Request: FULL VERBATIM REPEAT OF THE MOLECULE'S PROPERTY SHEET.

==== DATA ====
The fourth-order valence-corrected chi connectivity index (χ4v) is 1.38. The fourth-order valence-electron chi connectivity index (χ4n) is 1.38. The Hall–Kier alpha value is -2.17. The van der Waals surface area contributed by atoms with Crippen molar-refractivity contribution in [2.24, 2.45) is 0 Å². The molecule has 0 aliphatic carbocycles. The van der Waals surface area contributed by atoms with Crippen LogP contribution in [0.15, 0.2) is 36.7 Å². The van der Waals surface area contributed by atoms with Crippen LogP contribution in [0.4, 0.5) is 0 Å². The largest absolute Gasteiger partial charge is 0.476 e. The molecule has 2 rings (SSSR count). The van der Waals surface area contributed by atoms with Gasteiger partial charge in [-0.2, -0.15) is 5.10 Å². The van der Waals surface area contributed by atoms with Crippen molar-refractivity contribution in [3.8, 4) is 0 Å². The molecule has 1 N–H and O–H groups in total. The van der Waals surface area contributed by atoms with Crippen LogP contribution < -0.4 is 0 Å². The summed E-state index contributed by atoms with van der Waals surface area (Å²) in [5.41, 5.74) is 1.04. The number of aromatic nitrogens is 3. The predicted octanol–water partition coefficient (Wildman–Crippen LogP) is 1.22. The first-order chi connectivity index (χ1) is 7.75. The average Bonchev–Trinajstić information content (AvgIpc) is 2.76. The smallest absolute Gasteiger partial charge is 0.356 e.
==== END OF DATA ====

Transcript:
The fourth-order valence-corrected chi connectivity index (χ4v) is 1.38. The fourth-order valence-electron chi connectivity index (χ4n) is 1.38. The Hall–Kier alpha value is -2.17. The van der Waals surface area contributed by atoms with Crippen molar-refractivity contribution in [2.24, 2.45) is 0 Å². The molecule has 0 aliphatic carbocycles. The van der Waals surface area contributed by atoms with Crippen LogP contribution in [0.15, 0.2) is 36.7 Å². The van der Waals surface area contributed by atoms with Crippen LogP contribution in [0.4, 0.5) is 0 Å². The largest absolute Gasteiger partial charge is 0.476 e. The molecule has 2 rings (SSSR count). The van der Waals surface area contributed by atoms with Gasteiger partial charge in [-0.2, -0.15) is 5.10 Å². The van der Waals surface area contributed by atoms with Crippen molar-refractivity contribution in [3.8, 4) is 0 Å². The molecule has 1 N–H and O–H groups in total. The van der Waals surface area contributed by atoms with Crippen LogP contribution < -0.4 is 0 Å². The summed E-state index contributed by atoms with van der Waals surface area (Å²) in [5.41, 5.74) is 1.04. The number of aromatic nitrogens is 3. The predicted octanol–water partition coefficient (Wildman–Crippen LogP) is 1.22. The first-order chi connectivity index (χ1) is 7.75. The average Bonchev–Trinajstić information content (AvgIpc) is 2.76. The smallest absolute Gasteiger partial charge is 0.356 e.